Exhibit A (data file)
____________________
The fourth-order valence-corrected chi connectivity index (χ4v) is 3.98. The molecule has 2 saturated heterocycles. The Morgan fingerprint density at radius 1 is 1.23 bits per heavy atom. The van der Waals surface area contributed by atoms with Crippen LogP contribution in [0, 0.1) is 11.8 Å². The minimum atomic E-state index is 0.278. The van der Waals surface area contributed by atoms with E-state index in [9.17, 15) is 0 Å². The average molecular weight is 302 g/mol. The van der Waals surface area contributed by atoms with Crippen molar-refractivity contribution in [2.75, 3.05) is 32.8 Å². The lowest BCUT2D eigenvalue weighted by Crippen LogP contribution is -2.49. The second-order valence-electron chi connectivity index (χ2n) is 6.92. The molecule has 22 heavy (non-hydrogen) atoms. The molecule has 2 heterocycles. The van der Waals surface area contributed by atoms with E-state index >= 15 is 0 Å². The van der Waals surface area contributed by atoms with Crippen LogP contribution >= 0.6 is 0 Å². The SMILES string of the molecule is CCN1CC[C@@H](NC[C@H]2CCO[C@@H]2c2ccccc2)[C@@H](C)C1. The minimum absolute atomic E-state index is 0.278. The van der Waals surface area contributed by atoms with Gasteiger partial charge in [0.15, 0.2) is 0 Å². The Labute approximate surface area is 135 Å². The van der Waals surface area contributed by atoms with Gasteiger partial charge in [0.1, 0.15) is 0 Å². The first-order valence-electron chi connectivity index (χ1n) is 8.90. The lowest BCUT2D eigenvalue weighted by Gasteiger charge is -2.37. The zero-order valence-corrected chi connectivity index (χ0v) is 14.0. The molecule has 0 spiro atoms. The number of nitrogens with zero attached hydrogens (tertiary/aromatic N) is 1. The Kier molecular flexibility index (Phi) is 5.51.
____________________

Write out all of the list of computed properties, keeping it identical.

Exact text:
The fourth-order valence-corrected chi connectivity index (χ4v) is 3.98. The molecule has 2 saturated heterocycles. The Morgan fingerprint density at radius 1 is 1.23 bits per heavy atom. The van der Waals surface area contributed by atoms with Crippen LogP contribution in [0, 0.1) is 11.8 Å². The minimum atomic E-state index is 0.278. The van der Waals surface area contributed by atoms with E-state index in [9.17, 15) is 0 Å². The average molecular weight is 302 g/mol. The van der Waals surface area contributed by atoms with Crippen molar-refractivity contribution in [2.75, 3.05) is 32.8 Å². The lowest BCUT2D eigenvalue weighted by Crippen LogP contribution is -2.49. The second-order valence-electron chi connectivity index (χ2n) is 6.92. The molecule has 22 heavy (non-hydrogen) atoms. The molecule has 2 heterocycles. The van der Waals surface area contributed by atoms with E-state index >= 15 is 0 Å². The van der Waals surface area contributed by atoms with Crippen LogP contribution >= 0.6 is 0 Å². The SMILES string of the molecule is CCN1CC[C@@H](NC[C@H]2CCO[C@@H]2c2ccccc2)[C@@H](C)C1. The minimum absolute atomic E-state index is 0.278. The van der Waals surface area contributed by atoms with Gasteiger partial charge in [0.15, 0.2) is 0 Å². The Labute approximate surface area is 135 Å². The van der Waals surface area contributed by atoms with Gasteiger partial charge in [0.1, 0.15) is 0 Å². The first-order valence-electron chi connectivity index (χ1n) is 8.90. The lowest BCUT2D eigenvalue weighted by Gasteiger charge is -2.37. The zero-order valence-corrected chi connectivity index (χ0v) is 14.0. The molecule has 0 spiro atoms. The number of nitrogens with zero attached hydrogens (tertiary/aromatic N) is 1. The Kier molecular flexibility index (Phi) is 5.51.